I will watch the Queens speech and enjoy a little nap if there is nothing worth watching on TV, but Christmas Day will hopefully be peaceful, calm and quietly reflective.

I usually spend Christmas and New Year with family in the highlands of Scotland. It’s a long drive but I like to have my car there so that I can get out and about during my stay. They are great hosts, but I won’t be visiting them this Christmas.

Nothing has yet been planned but I expect I will spend plenty of time on the phone or video calls to friends, as I have been doing for the past nine months. I’m in a ‘bubble’ with a friend and we will have a quiet Christmas plus walking off any overindulgence when weather permits. If the goose does not materialise it will be a disappointment but there’s food in the freezer. The Christmas pud and Christmas cake are already made.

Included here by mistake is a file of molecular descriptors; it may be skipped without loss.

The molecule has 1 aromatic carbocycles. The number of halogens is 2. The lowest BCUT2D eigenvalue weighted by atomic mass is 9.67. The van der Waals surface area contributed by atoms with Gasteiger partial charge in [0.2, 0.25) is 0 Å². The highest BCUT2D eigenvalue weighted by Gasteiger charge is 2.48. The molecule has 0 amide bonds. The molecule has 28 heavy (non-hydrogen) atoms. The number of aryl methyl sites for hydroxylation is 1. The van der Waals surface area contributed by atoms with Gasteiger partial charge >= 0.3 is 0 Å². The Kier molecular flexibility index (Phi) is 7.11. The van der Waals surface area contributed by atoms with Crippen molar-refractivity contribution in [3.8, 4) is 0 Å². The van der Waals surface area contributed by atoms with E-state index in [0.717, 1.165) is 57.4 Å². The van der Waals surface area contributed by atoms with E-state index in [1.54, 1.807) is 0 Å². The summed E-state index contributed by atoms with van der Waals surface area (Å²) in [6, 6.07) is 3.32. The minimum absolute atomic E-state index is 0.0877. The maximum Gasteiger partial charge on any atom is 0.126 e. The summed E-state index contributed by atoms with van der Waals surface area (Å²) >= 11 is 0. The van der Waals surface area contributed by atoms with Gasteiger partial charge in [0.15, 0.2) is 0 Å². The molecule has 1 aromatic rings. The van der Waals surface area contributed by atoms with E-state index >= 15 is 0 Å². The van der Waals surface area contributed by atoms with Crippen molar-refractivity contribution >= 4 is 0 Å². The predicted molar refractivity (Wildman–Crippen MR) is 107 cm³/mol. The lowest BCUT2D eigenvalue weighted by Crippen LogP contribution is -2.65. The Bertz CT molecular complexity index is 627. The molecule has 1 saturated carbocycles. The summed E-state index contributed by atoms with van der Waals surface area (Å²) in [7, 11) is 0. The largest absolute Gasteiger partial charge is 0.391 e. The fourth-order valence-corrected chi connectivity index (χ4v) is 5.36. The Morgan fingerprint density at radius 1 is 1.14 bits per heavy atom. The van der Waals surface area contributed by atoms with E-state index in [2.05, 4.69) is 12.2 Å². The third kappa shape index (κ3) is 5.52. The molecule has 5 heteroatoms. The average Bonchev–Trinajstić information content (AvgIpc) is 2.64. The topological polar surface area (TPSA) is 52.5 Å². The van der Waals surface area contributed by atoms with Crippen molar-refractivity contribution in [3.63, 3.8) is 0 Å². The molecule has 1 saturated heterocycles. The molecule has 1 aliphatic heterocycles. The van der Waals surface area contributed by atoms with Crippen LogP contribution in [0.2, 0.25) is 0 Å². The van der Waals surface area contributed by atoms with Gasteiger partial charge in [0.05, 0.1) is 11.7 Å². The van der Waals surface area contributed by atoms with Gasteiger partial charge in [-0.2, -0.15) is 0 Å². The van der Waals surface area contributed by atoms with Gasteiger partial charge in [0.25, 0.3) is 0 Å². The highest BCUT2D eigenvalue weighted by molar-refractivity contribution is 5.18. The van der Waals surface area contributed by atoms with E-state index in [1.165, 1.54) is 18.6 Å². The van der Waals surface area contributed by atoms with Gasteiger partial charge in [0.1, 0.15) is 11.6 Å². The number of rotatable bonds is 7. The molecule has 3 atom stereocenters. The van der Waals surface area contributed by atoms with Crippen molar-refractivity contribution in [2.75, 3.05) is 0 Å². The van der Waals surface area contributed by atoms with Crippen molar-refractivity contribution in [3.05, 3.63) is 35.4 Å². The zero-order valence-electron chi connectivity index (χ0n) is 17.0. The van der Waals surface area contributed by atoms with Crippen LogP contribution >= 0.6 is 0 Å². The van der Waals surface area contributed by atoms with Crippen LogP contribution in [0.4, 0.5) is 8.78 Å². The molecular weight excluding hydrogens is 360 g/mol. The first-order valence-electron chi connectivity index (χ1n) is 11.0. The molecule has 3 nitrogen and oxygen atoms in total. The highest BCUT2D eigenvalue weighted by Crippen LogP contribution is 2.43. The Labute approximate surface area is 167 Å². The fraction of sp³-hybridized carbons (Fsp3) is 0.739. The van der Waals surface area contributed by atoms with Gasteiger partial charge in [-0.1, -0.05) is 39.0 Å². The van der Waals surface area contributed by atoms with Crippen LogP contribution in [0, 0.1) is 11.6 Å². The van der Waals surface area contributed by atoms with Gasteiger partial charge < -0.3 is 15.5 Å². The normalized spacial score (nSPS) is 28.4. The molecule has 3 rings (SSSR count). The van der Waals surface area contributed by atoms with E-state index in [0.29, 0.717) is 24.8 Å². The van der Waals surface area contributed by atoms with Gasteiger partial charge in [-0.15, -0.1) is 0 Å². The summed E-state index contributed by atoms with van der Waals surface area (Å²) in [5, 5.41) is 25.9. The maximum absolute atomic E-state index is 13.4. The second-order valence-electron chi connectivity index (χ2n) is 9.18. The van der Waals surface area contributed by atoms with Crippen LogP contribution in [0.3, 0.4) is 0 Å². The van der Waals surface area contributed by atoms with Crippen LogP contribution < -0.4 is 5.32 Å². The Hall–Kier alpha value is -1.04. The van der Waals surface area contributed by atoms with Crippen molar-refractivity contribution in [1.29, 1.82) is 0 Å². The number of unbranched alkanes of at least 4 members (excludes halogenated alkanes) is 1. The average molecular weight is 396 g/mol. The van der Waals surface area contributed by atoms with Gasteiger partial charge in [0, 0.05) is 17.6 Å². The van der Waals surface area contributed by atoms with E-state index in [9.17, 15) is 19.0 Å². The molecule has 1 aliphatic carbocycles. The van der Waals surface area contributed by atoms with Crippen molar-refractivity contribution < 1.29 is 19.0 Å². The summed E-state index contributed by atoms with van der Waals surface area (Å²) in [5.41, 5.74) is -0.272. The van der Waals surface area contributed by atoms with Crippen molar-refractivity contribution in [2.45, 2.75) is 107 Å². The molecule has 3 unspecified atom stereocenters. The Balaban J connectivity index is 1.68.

I feel very sorry for friends who were planning to meet up with their family but are now going to be alone thanks to the very necessary restrictions.

It is all a bit sad and scary. For the first time in my life I will be spending Christmas entirely alone. However there are some positives. No sprouts, no turkey, control of the remote, no football or sport of any kind in fact, but able to watch all the racing, can watch Dr Who and Call the Midwife from the sofa and not banished to the piano stool in the kitchen, no grumpy old man sitting chuntering n the corner, no squabbling children, no temptation from the tin of Quality Street or Roses.